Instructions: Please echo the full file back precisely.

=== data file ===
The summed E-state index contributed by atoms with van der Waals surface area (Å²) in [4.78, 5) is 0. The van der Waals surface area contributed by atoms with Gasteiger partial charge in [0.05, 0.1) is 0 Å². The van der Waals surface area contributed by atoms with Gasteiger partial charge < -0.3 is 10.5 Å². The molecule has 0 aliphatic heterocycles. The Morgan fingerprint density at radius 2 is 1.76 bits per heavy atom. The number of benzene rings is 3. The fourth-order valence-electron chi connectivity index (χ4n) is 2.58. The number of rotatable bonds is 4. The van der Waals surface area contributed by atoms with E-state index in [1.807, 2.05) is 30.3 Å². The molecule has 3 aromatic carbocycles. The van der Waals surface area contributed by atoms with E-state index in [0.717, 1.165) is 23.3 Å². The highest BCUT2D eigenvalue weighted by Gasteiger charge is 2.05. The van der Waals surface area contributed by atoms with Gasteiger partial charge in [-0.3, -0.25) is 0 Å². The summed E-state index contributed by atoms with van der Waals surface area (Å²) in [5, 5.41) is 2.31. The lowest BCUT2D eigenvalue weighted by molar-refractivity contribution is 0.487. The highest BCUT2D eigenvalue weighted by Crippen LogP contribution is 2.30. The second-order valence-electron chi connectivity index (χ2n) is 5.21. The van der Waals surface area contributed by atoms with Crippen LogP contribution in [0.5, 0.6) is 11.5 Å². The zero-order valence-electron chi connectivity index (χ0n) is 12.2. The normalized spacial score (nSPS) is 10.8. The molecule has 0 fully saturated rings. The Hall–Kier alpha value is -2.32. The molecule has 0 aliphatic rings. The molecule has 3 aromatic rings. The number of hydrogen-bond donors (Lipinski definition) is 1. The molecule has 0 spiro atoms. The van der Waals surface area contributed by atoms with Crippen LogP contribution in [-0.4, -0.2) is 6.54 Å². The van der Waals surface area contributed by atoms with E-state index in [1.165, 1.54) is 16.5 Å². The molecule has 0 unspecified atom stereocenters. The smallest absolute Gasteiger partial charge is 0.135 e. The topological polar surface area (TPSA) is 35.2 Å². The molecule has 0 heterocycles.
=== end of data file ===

The summed E-state index contributed by atoms with van der Waals surface area (Å²) in [4.78, 5) is 0. The van der Waals surface area contributed by atoms with Gasteiger partial charge in [0.05, 0.1) is 0 Å². The van der Waals surface area contributed by atoms with Gasteiger partial charge < -0.3 is 10.5 Å². The molecule has 0 aliphatic heterocycles. The Morgan fingerprint density at radius 2 is 1.76 bits per heavy atom. The number of benzene rings is 3. The fourth-order valence-electron chi connectivity index (χ4n) is 2.58. The number of rotatable bonds is 4. The van der Waals surface area contributed by atoms with E-state index in [1.807, 2.05) is 30.3 Å². The molecule has 3 aromatic carbocycles. The van der Waals surface area contributed by atoms with E-state index in [0.717, 1.165) is 23.3 Å². The highest BCUT2D eigenvalue weighted by Gasteiger charge is 2.05. The van der Waals surface area contributed by atoms with Gasteiger partial charge in [-0.3, -0.25) is 0 Å². The summed E-state index contributed by atoms with van der Waals surface area (Å²) in [5, 5.41) is 2.31. The lowest BCUT2D eigenvalue weighted by molar-refractivity contribution is 0.487. The highest BCUT2D eigenvalue weighted by Crippen LogP contribution is 2.30. The second-order valence-electron chi connectivity index (χ2n) is 5.21. The van der Waals surface area contributed by atoms with Crippen LogP contribution in [0.5, 0.6) is 11.5 Å². The zero-order valence-electron chi connectivity index (χ0n) is 12.2. The normalized spacial score (nSPS) is 10.8. The molecule has 0 fully saturated rings. The Hall–Kier alpha value is -2.32. The molecule has 0 aliphatic rings. The molecule has 3 aromatic rings. The number of hydrogen-bond donors (Lipinski definition) is 1. The molecule has 0 spiro atoms. The van der Waals surface area contributed by atoms with Crippen LogP contribution in [-0.4, -0.2) is 6.54 Å². The van der Waals surface area contributed by atoms with E-state index in [1.165, 1.54) is 16.5 Å². The molecule has 0 unspecified atom stereocenters. The smallest absolute Gasteiger partial charge is 0.135 e. The topological polar surface area (TPSA) is 35.2 Å². The molecule has 0 heterocycles.